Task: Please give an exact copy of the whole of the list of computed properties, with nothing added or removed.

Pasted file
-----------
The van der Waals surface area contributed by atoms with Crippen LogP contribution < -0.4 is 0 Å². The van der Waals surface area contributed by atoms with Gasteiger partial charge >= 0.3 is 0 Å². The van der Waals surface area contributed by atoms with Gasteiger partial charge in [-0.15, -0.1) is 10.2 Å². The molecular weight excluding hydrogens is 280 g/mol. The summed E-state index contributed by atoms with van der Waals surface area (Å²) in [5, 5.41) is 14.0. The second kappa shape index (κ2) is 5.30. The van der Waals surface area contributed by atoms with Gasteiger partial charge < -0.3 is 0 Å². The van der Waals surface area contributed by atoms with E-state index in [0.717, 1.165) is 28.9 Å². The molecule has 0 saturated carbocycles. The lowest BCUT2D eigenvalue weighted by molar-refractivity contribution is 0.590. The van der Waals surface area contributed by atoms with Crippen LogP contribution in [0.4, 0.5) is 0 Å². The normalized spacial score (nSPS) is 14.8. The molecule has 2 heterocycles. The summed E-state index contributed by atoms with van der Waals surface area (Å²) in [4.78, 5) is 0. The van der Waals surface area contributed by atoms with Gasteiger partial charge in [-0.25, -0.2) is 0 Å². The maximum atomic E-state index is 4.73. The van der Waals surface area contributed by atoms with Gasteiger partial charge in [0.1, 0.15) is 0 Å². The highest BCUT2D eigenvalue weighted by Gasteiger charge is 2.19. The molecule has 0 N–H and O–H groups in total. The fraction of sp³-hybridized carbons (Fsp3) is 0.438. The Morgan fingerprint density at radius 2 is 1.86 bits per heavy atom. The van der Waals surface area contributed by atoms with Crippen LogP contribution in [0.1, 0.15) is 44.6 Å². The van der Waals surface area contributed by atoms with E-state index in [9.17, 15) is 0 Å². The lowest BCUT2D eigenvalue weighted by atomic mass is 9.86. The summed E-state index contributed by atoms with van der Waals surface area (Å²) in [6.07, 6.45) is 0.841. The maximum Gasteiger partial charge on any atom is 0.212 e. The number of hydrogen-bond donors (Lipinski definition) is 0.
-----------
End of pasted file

The van der Waals surface area contributed by atoms with Crippen LogP contribution < -0.4 is 0 Å². The van der Waals surface area contributed by atoms with Gasteiger partial charge >= 0.3 is 0 Å². The van der Waals surface area contributed by atoms with Gasteiger partial charge in [-0.15, -0.1) is 10.2 Å². The molecular weight excluding hydrogens is 280 g/mol. The summed E-state index contributed by atoms with van der Waals surface area (Å²) in [5, 5.41) is 14.0. The second kappa shape index (κ2) is 5.30. The van der Waals surface area contributed by atoms with Gasteiger partial charge < -0.3 is 0 Å². The van der Waals surface area contributed by atoms with E-state index in [0.717, 1.165) is 28.9 Å². The molecule has 0 saturated carbocycles. The lowest BCUT2D eigenvalue weighted by molar-refractivity contribution is 0.590. The van der Waals surface area contributed by atoms with Crippen LogP contribution in [0.4, 0.5) is 0 Å². The normalized spacial score (nSPS) is 14.8. The molecule has 2 heterocycles. The summed E-state index contributed by atoms with van der Waals surface area (Å²) in [4.78, 5) is 0. The van der Waals surface area contributed by atoms with Gasteiger partial charge in [-0.25, -0.2) is 0 Å². The maximum atomic E-state index is 4.73. The van der Waals surface area contributed by atoms with Gasteiger partial charge in [0.1, 0.15) is 0 Å². The highest BCUT2D eigenvalue weighted by Gasteiger charge is 2.19. The molecule has 0 N–H and O–H groups in total. The fraction of sp³-hybridized carbons (Fsp3) is 0.438. The Morgan fingerprint density at radius 2 is 1.86 bits per heavy atom. The van der Waals surface area contributed by atoms with Crippen LogP contribution in [0.1, 0.15) is 44.6 Å². The van der Waals surface area contributed by atoms with E-state index in [9.17, 15) is 0 Å². The lowest BCUT2D eigenvalue weighted by atomic mass is 9.86. The summed E-state index contributed by atoms with van der Waals surface area (Å²) in [6.07, 6.45) is 0.841. The maximum Gasteiger partial charge on any atom is 0.212 e. The number of hydrogen-bond donors (Lipinski definition) is 0.